- About RFS
- Medical Students
- Residents & Fellows
- Service Lines
- Join RFS
- Contact Us
By Jacob Dayan M.D.
Department of Radiology
Rutgers Robert Wood Johnson School of Medicine
For decades biomarkers have been identified and correlated for various types of cancer as an indicator of recurrence, prognosis, or presence of disease. Recently, a team at Johnson Hopkins University School of Medicine led by Victor Velculescu, MD, PhD, has honed a technique to detect early stage breast cancers. Their method, called Targeted Error Correction Sequencing, focuses on circulating tumor DNA (ctDNA) which can be amplified and used to identify cancer related mutations.
Circulating tumor DNA levels may serve an adjunctive function in the future of breast cancer detection to increase the sensitivity and specificity of biopsies. Dr Velculescu’s group examined a cohort of 45 patients with biopsy proven breast cancer. The test spotted cancer-derived mutations in 2 of 3 (67%) patients with stage I disease, 17 of 29 (59%) with stage II disease, and 6 of 13 (46%) with stage III disease.
In January 2016, the United States Preventive Service Task Force released results from a decade long meta-analysis for the effectiveness of screening mammography in preventing breast cancer related deaths. They reported data exhibiting high rates of over-diagnosis and overtreatment in women aged 40-50. Thus, a recommendation was made for mammographic screening to begin biennially for women at age 50. The ACR, citing methodological shortcomings of the USPSTF study, continues to recommend annual mammography beginning at age 40.
Although colloquially referred to as the “gold standard” of diagnosis of indeterminate breast lesions, the biopsy has been shown to yield less than certain results. The Journal of the American Medical Association published an article in March 2015 investigating variances in pathologist interpretations of biopsy results. Cases included invasive breast cancer, Ductal carcinoma in situ, atypical hyperplasia, and a variety of benign subcategories. Overall, 115 pathologists were given the 240 samples representing varying numbers of the aforementioned categories. The analysis demonstrated that 96% of the invasive breast cancer diagnoses matched, whereas only 84% of the DCIS diagnosis matched. Of the benign categories of diagnoses, 87% matched and only 48% of the atypical hyperplasia diagnoses matched. Although there is high concordance with the most aggressive pathology, invasive ductal carcinoma, there appears to be relatively high variability with atypical hyperplasia.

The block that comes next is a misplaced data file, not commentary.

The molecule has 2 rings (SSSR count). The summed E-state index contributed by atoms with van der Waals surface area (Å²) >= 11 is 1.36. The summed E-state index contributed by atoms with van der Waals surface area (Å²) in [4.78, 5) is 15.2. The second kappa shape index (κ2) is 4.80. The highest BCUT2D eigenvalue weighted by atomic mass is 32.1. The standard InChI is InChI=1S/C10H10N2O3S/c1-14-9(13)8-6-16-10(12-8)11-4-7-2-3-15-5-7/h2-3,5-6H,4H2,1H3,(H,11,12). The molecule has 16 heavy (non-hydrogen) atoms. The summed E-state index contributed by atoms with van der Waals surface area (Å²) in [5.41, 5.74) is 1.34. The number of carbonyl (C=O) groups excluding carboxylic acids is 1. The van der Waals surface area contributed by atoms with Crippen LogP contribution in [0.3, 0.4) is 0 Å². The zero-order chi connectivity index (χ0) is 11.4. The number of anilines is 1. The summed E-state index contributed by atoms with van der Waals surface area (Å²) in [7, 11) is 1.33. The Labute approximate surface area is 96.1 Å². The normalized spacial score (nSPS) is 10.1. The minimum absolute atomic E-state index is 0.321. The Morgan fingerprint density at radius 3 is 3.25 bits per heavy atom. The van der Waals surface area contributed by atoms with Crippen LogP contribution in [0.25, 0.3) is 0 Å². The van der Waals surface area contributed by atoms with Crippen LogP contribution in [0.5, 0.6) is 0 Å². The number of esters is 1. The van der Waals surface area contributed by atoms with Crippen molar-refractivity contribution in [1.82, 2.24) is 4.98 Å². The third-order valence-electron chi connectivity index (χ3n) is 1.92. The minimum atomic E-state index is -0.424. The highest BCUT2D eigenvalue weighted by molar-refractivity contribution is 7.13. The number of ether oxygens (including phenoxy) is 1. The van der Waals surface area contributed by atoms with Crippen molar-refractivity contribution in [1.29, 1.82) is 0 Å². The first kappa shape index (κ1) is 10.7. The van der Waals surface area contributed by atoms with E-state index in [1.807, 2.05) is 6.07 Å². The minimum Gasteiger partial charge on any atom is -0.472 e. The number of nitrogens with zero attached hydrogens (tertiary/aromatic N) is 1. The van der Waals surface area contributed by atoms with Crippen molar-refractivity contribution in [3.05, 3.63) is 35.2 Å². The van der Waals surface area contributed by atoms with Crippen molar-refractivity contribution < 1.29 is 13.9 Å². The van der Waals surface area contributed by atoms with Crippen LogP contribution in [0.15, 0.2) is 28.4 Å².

Utilization of ctDNA to identify breast cancer may soon be commercialized in clinics throughout the country with patients who are poor candidates for breast biopsies or elect for less invasive options. The high specificity of ctDNA assays result in a positive predictive value which can be clinically guiding in the absence of a biopsy. However, the sensitivity of these exams are lower, and may pose challenges to the clinician if a negative result is obtained. Ultimately, only time will tell if future iterations of this technology will enable its integration into clinics across the Unites States and beyond.
Dawson SJ, Tsui DW, Murtaza M, et al. Analysis of circulating tumor DNA to monitor metastatic breast cancer. N Engl J Med. 2013;368:1199-209.
Dillon MF, Quinn CM, McDermott EW, O’Doherty A, O’Higgins N, Hill ADK. Diagnostic accuracy of core biopsy for ductal carcinoma in situ and its implications for surgical practice. Journal of Clinical Pathology. 2006;59(7):740-743. doi:10.1136/jcp.2005.034330.
Elmore JG, Longton GM, Carney PA, Geller BM, Onega T, Tosteson ANA, Nelson HD, Pepe MS, Allison KH, Schnitt SJ, O’Malley FP, Weaver DL. Diagnostic Concordance Among Pathologists Interpreting Breast Biopsy Specimens. JAMA. 2015;313(11):1122–1132. doi:10.1001/jama.2015.1405
Phallen, J. (2017). Direct detection of early-stage cancers using circulating tumor DNA. Science Transnational Medicine , 9(403), 1-12. Retrieved September 2, 17, from http://stm.sciencemag.org.proxy.libraries.rutgers.edu/content/scitransmed/9/403/eaan2415.full.pdf
552 total views, 1 views today